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The famous burial mask of King Tutankhamun on display at the Egyptian Museum in Cairo, Egypt. Photo by Mark Fischer via Flickr.

Egypt to Sue London Auction House for Selling King Tut Statue Without 'Proving Ownership'

The rare statue was sold to a secret buyer for $6 million, and now the Egyptian government has enlisted international police to track it down.

The Egyptian government has announced its plans to sue the London auction house Christie's, after it went ahead with a sale of a 3,000-year old statue of Pharaoh Tutankhamun.

Last month, the Egyptian government pushed for the cancellation of the sale, demanding that the auction house prove ownership of the relic first. Despite its efforts, the statue was sold for 6 million dollars to a secret buyer last week, as the auction house claimed no wrongdoing in the obtaining or selling of the artifact.

According to Al Jazeera, Egyptian authorities have enlisted Interpol—the world's largest police organization—to track down the bust. Authorities also disclosed plans to hire a British law firm to file a civil suit against the auction house.

READ: Bringing African Artifacts Home


Egypt's Minister of Antiquities, Khaled al-Enany told the BBC, that the ministry would push for the restitution of 32 other cultural relics sold by Christie's, reports BBC Africa.

In June, the Egyptian embassy warned of its plans to involve interpol in an investigation if the bust, which it believed to be stolen, was to be sold "illegally."

"If it's proven that any piece has been illegally moved out of the country, we will take legal action with the Interpol," said an embassy spokesperson. "We will never allow anyone to sell any ancient Egyptian artifact."

Christie's Auction House, however, has maintained that the bust was acquired legally.

This is only Egypt's latest effort to gain back its cultural relics. At the start of the year, a cartouche of King Amenhotep I was returned to Egypt after it was tracked down online and stopped from going on auction in London.

News Brief

Mexican Government Returns Stolen Bronze Sculpture to Nigeria

Mexican customs officials thwarted an attempt to smuggle the ancient Yoruba sculpture into the country.

The Mexican government has recently returned a stolen bronze sculpture to Nigeria according to Vanguard.

The ancient sculpture was seized by customs officials at Mexico City Airport following an attempt to reportedly smuggle the artefact into the country.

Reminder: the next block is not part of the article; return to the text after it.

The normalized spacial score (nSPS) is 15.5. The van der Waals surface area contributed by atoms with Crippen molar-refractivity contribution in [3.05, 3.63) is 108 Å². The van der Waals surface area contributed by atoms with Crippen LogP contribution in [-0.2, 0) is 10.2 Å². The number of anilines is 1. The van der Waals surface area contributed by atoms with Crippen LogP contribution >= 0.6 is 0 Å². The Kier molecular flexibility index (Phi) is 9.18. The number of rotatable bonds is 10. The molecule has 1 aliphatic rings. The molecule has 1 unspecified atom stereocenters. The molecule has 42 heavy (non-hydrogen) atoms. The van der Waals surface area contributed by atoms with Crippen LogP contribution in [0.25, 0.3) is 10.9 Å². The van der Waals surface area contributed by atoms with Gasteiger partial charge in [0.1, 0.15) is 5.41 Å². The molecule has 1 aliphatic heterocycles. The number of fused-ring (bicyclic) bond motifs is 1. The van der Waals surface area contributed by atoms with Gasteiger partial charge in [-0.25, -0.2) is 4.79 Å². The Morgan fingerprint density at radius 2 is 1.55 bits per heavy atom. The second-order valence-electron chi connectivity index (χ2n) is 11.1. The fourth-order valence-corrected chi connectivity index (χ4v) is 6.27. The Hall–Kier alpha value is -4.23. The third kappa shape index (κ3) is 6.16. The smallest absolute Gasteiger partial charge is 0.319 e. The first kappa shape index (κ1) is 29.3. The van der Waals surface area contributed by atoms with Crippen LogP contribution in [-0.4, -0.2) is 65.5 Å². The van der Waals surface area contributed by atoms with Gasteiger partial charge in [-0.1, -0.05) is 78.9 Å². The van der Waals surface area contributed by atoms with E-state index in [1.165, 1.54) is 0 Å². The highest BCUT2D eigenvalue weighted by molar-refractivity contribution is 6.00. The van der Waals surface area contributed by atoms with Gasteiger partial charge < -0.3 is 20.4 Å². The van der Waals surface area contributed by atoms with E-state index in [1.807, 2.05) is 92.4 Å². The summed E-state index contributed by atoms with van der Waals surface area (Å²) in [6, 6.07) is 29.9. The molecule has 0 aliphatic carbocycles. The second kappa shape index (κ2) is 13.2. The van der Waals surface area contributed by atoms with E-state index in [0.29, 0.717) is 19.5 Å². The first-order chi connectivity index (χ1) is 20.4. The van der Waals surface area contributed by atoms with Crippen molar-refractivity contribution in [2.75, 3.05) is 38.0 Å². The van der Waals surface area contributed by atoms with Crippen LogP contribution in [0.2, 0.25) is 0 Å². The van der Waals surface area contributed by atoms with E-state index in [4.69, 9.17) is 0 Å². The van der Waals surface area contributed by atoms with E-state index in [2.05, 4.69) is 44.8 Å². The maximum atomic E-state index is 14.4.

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The ornate gilded copper headgear, which features images of Jesus Christ and the Twelve Apostles, was unearthed after refugee-turned-Dutch-citizen Sirak Asfaw contacted Dutch 'art detective' Arthur Brand. (Photo by Jan HENNOP/AFP) (Photo by JAN HENNOP/AFP via Getty Images)

A Stolen 18th Century Ethiopian Crown Has Been Returned from The Netherlands

The crown had been hidden in a Dutch apartment for 20 years.

In one of the latest developments around art repatriation, a stolen 18th century Ethiopian crown that was discovered decades ago in the Netherlands, has been sent back home.

Sirak Asfaw, an Ethiopian who fled to The Netherlands in the '70s, first found the relic in the suitcase of a visitor in 1998, reports BBC Africa. He reportedly protected the item for two decades, before informing Dutch "art crime investigator" Arthur Brand and authorities about his discovery last year.

The crown is one of only 20 in existence and features intricate Biblical depictions of Jesus, God and the Holy Spirit. Historians believe it was given to the church by the warlord Welde Sellase several centuries ago.

Read: Bringing African Artifacts Home

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Listen to an Amapiano Remix of Tshego’s Hit ‘No Ties’ Featuring King Monada and MFR Souls

Tshego and King Monada's 'No Ties' gets an amapiano remix by MFR Souls.

MFR Souls recently gave Tshego's hit single "No Ties" an amapiano remix. The MFR Souls duo is one of the frontrunners of the amapiano subgenre which gained mainstream popularity in South Africa last year.

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Mr Eazi Reveals Artists Recruited Onto emPawa Africa Program

The artist has revealed the 30 artists who'll be joining his talent incubator.

Mr Eazi has just released the list of 30 artists who will be joining his emPawa Africa initiative, a talent incubator for rising African artists on the continent and those in the diaspora.

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